McKeand observes that Far Cry 5 "hasn't done much to improve the series" - beyond unlocking the entire single-player campaign to co-op players - but "watching your plans unfold as you become the AI puppetmaster is as intoxicating as ever."
While plenty of reviewers discuss - or even open with - the various unique anecdotes that are made possible by all the game's chaotic systems, Evans-Thirwell notes that "the game which unfolds around these interludes isn't half as enjoyable."
He continues: "Far Cry at its least engrossing, clumsiest and most basic... Its attempts to address the fractious state of US society through the lens of a game that is essentially about dominating an Orientalised world are a predictable blend of half-baked and callous. The mechanics of exploration, combat and conquest, meanwhile, lack charisma and substance for all the longer development time, with few new tools or challenges to speak of. Save for its campaign co-op, jaunty Arcade level editor and bland 6v6 multiplayer, it very much feels like the filler episode Far Cry: Primal was supposed to be." There also seems to be disappointment that Joseph Seed and his siblings don't create as memorable impression as past villains such as Vaas and Pagan Min, and that the decision to move Far Cry to the USA makes for a far less exotic setting.
"The Guns for Hire add some much-needed variety to the game... It makes playing solo feel less lonely, and I got a kick out of experimenting with different pairings"
Jeff Cork, Game Informer
"With all of that scenery and action, Far Cry 5 is a nice-looking game, but it isn't on the same level as, say, Horizon: Zero Dawn," Hatfield observes. "Even comparing it to another recent open-world Ubisoft game, it's not quite as attractive as Assassin's Creed Origins. It's generally good enough, but I was sometimes distracted by the pop-in caused by the density of the landscape. Even on the PS4 Pro, it's hard not to notice all the magically appearing trees. In fact, other than the resolution on a 4K TV, there isn't a stark difference between the PS4 and the Pro at all."
MacDonald adds: "Although beautiful - even breathtaking, especially at sunrise and from the air - rural Montana isn't as fun to fool around in as Far Cry 3's tropical island, or 4's Himalayan mountains. You won't be busting out a wingsuit and jumping off a mountain very often. This is a more militaristic interpretation of the series' survival theme: instead of hunting bears and trying to tame the wilds, you're constantly fighting off fanatics trying to kill or capture you."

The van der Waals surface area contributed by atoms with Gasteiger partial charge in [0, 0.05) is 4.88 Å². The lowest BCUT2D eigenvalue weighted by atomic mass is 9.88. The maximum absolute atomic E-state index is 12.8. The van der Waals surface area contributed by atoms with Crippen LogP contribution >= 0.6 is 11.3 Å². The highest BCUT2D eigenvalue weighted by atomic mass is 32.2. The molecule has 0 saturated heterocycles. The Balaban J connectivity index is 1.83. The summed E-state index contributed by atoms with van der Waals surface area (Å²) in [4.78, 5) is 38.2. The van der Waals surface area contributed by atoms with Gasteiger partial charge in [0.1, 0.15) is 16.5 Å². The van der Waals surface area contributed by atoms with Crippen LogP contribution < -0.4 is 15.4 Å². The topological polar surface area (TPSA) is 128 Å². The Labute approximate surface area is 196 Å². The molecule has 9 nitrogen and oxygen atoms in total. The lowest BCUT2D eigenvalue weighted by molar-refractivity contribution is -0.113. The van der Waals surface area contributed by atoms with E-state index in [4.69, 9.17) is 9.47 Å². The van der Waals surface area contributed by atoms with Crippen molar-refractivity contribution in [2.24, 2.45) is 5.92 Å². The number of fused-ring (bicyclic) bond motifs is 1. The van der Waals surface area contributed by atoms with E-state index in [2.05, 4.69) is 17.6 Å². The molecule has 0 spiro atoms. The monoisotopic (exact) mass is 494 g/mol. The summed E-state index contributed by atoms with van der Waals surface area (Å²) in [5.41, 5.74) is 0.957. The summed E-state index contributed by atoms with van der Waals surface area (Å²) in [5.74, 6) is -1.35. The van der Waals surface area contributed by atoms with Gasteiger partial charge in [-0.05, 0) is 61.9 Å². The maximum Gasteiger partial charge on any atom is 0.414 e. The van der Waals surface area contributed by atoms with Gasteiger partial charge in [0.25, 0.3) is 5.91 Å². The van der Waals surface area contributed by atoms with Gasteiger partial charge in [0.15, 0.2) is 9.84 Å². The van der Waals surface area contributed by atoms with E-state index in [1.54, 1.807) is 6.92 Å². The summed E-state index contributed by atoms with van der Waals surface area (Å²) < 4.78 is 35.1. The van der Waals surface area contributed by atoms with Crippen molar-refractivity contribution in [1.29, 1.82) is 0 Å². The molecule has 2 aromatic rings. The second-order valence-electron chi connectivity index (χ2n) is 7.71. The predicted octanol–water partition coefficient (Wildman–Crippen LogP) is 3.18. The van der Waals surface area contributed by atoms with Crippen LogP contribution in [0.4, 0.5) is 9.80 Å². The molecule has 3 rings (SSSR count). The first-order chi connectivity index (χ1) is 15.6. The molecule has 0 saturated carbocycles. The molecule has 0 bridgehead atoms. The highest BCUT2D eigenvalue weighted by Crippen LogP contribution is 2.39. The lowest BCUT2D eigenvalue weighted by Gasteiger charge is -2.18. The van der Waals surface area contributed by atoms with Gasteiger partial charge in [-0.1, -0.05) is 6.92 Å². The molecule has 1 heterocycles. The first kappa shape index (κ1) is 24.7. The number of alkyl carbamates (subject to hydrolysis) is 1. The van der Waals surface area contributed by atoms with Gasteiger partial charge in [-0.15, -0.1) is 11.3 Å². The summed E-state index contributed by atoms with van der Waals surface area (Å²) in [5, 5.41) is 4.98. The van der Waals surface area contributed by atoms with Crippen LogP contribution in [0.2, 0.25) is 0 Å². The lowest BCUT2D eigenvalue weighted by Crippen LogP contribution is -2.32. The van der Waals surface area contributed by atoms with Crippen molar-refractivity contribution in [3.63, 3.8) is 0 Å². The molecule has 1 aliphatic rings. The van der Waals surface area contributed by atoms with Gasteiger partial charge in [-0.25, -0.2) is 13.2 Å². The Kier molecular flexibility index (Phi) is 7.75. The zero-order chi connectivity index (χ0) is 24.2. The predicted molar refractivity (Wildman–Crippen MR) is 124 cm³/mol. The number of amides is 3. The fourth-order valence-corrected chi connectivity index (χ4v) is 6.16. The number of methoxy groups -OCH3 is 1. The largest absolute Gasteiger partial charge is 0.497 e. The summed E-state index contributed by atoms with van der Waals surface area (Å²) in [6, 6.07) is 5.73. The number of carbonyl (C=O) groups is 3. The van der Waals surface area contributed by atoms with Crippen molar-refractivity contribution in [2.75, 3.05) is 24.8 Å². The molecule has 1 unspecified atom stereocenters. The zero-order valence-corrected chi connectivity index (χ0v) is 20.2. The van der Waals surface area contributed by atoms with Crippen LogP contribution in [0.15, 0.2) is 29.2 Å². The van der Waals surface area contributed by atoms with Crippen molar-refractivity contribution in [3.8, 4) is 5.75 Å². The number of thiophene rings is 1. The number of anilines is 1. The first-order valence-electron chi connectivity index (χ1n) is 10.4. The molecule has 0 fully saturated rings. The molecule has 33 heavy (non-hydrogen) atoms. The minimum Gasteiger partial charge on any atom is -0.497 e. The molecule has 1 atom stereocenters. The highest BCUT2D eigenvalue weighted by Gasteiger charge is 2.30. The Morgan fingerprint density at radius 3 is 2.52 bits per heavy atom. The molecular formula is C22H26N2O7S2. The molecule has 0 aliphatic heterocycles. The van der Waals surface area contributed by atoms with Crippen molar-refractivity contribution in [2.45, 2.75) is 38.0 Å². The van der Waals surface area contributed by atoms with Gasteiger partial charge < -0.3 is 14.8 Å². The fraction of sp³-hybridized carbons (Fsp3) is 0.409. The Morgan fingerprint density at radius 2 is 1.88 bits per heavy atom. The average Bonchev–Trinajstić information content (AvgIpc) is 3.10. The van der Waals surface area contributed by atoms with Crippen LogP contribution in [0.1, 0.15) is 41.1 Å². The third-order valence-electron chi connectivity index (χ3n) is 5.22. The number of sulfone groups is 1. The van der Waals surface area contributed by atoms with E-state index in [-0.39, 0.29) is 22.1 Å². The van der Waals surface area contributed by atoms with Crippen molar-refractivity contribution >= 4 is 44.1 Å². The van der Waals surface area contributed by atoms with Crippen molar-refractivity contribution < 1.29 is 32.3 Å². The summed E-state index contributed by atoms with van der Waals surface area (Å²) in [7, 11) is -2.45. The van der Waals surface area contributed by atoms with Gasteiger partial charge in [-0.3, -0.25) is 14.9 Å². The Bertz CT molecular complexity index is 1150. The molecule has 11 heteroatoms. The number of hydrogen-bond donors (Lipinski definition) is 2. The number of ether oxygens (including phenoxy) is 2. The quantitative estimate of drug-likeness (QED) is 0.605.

There is praise for the new co-op functionality, which allows a second player to join in the single-player, but many reviews have held off issuing a final score until the critic has poured a reasonable amount of time into the multiplayer and Arcade mode. The latter, with its opportunity to create new maps and scenarios out of assets from previous Ubisoft titles, is most intriguing, although for Evans-Thirwell, it's a glance behind the curtain that's a little too revealing.
"It exposes how Ubisoft's open world games have become slaves to a formula," he says. "In letting you mingle pieces from several franchises - the skyscrapers of San Francisco towering over the ruins of a daydream Tibet, the cannons of revolutionary France lifting rusted muzzles amid the splintered daylight of backwoods America - the editor reveals their basic interchangeability, the way all of these series default to the same broad framework of killing, conquering and unlocking.
"This is the core truth of Far Cry, a series that still has a lot going for it, but remains in serious need of a revamp. It is a moribund apparatus of conquest that is unable to tell any story other than the rise to power of a well-armed outsider over a lushly imagined, exoticised realm, however urgently it might try."
Overall, the scores and impressions for Far Cry 5 seem to be positive, if a little disappointed that Ubisoft didn't capitalise on the opportunity to more directly satirise and comment upon the real-world events that instantly spring to mind when discussing the game.
Cork concludes: "Far Cry 5's world is meticulously constructed, and it's a remarkable facsimile of Big Sky Country. Unfortunately, too much of the action in it is uninspired. It's a beautiful but bland recitation of what's come before, from both the series and Ubisoft's open-world playbook. It's never bad, but considering how great the past games have been, its overall predictability is disappointing."